The second edition of the brisbanetimes.com.au Good Food Guide, Queensland's dining bible.
Welcome to the second edition of the brisbanetimes.com.au Good Food Guide. Again, we have supped and sipped our way around the state to bring you the best it has to offer. While diners celebrated opening after opening (Alfred & Constance, Bistro One Eleven, Riverbar & Kitchen, Bucci, Bacchus, Gerard’s Bistro, Gallery One, Pony Dining) restaurateurs despaired as staff were being spread ever thinner, and finding and keeping them became a major challenge. Then there were the shockwaves of the global financial crisis to contend with. Sadly some restaurants are no longer with us (RIP Bistro Bistrot, Brett’s Wharf, Confit, Les Amis, Pescatore, Q’Essence, Seasalt and Vio’s among others). It has certainly been an interesting 12 months. Here’s a snapshot of what we saw as shaping the dining scene.
You’d be forgiven for thinking we’re in the fifty-first state with deep fryers doing overtime, pumping out southern fried chicken and buffalo wings. Then there are the sliders, cheese steaks, po’ boys, mac ’n’ cheese, chilli dogs and onion rings being served up not just in our bars but at some top-shelf restaurants too.
The Gold Coast has been busy reinventing its dining scene this year, stepping up with a load of on-trend openings (Cambus Wallace, Bin 12, The Fish House, Social Eating House, Samphire Bites, Pigs & Pints). Then there’s the wave of coffee culture that’s hit the coast. Riding it are some pretty cool spots offering house-roasted brews in every possible permutation. PORK RULES We’ve been enjoying pork belly for years, but chefs are getting more experimental with the beast, with pork pulled, slow-baked and pork shoulder on many menus. And nose-to-tail eating is being taken literally with pigs’ tails as garnishes and bowls of crisped pigs’ ears served up with our drinks.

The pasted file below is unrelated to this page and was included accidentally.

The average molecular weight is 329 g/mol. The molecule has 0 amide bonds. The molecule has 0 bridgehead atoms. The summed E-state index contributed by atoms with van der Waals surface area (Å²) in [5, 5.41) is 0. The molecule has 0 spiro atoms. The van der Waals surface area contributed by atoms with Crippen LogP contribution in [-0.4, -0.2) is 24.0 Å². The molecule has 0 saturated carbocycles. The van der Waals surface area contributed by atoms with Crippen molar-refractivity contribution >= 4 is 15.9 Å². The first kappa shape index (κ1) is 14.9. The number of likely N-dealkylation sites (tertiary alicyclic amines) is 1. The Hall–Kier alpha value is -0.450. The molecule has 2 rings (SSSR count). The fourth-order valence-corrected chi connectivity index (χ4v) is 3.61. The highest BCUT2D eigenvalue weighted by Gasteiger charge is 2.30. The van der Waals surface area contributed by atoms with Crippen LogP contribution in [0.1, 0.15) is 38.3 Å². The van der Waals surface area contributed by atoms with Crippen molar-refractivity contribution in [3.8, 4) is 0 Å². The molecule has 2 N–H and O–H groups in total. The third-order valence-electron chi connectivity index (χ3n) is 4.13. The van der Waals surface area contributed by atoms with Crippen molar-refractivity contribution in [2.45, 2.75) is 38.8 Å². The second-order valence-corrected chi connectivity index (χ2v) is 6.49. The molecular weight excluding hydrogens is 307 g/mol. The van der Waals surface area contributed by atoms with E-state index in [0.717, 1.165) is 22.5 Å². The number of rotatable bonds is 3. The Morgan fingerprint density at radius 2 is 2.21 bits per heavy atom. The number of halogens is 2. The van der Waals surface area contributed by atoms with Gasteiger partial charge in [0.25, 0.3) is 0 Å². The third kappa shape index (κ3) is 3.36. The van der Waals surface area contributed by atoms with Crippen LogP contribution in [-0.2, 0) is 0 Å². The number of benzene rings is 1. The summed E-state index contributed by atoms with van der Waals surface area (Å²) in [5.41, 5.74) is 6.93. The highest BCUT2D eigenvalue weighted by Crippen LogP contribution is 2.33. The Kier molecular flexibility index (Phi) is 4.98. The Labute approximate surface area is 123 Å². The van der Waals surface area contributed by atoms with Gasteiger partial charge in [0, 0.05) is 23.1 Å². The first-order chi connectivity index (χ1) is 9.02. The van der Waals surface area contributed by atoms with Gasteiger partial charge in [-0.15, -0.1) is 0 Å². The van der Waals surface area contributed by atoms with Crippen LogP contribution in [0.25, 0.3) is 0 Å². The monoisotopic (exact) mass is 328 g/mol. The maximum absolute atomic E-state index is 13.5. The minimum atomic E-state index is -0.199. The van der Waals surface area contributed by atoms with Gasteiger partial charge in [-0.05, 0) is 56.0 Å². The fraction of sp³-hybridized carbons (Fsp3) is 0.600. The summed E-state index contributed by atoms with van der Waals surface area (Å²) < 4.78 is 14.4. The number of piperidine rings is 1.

We gained our first (and so far sole) street food van, started trialling food bikes, experienced pop-ups and accepted that good food was to be found in the most unlikely of places, including art galleries (GOMA Restaurant), casinos (Fat Noodle) and even shopping centres (Gallery One).
BYE BYE TAPAS
Tapas is looking a little tired (and often used out of context) so restaurateurs are favouring ‘share plates’ instead. Whatever they choose to call it, it makes for a lot of convivial dining.
The line between bar and restaurant, or restaurant and cafe, is becoming ever more blurred with bars upping their food ante and restaurants making posh bar snacks. Somewhere in the middle are places that are neither one nor the other. Others are both – transforming from day to night.
It’s been the year of beer as Queensland diners look for something different and more interesting to drink than the generic offerings from big brewers. We’ve seen several craft beer joints open, and even restaurants getting crafty, adding artisan beers from all over the world to their lists. ‘Low intervention’ and ‘natural’ wines are popping up on menus and being poured into wine glasses, too.
A SECOND HOME
Brisbane is becoming the location for a second (or even third) restaurant for out-ofstate restaurateurs. Damien Heads rode into town with Pony Dining, Matt Moran and Peter Sullivan set up Riverbar & Kitchen (and came within a whisker of losing it again in the January floods), and Luke Nguyen inaugurated Fat Noodle. There are whispers of other big names scouting for Brisbane locations, too. Then there are our own locals opening second venues (Bucci, Champ Kitchen & Bar, Toro, Bistro One Eleven, Epicurean, Aquitaine Brasserie etc). Although it has been a tough year, our tenacious restaurateurs keep on doing what they do with dedication and passion, and we thank them for it. Queenslanders are a modest lot, not given to hyperbole or shouting our own praises from the rooftops, but secretly, we reckon from our very best hatted restaurants to our cheerful casuals, Brisbane is one of the most exciting places in the country to eat and drink right now.